Day 1 took us to Morrisville, TN. I wanted a short day so that we could practice the load and unload of the trailer, basically getting our act together for the longer haul. I lucked out and found a nice long parking spot for the night. Reloading in the morning took about 45 minutes. From there, we went to a car wash. To my wife, I was just being prissy about my beloved GTI. The truth was that I was sneaking her onto the Tail of the Dragon (TOTD), where I knew the car would be photographed. She had balked at riding on the TOTD in the past because she was certain that it’s a dangerous road that would make her sick. I took a risk and was on the Dragon before she could protest. HAHA! Her experience was good.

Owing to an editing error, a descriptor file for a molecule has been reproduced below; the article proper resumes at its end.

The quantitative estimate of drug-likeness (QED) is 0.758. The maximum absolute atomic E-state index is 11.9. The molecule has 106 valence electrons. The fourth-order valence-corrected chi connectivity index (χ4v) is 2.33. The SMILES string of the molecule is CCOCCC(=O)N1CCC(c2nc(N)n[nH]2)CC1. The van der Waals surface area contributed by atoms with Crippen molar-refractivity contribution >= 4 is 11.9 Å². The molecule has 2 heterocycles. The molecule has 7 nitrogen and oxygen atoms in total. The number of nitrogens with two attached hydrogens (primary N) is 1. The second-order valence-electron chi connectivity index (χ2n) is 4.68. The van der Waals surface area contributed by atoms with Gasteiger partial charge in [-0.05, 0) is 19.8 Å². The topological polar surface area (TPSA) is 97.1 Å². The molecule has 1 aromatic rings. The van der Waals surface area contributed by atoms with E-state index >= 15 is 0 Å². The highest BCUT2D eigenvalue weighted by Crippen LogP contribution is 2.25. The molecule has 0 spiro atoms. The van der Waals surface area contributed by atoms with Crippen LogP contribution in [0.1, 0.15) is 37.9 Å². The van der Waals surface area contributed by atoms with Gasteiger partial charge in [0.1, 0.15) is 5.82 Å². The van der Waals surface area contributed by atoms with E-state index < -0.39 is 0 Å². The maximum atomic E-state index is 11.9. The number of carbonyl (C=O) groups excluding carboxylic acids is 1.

After stopping at the store, we ate lunch at the Tapoco Tavern and then drove the Cherohala Skyway. From there, we drove to Chattanooga to take a photo at the Volkswagen plant. I was able to shoot on the weekend when the plant was closed during my previous visit. This was also when the plant was building only the Passat. It was very peaceful. On this night, the parking lots per packed and we clearly arrived during shift change. People were driving like absolute maniacs, probably because they were late and panicking for a parking spot, and the workers flooded the roads and sidewalks like ants. I found a decent spot to shoot a photo, which happened after sunset since we didn’t arrive as early as we had hoped. That was thanks to the long lunch stop, but the food was worth it.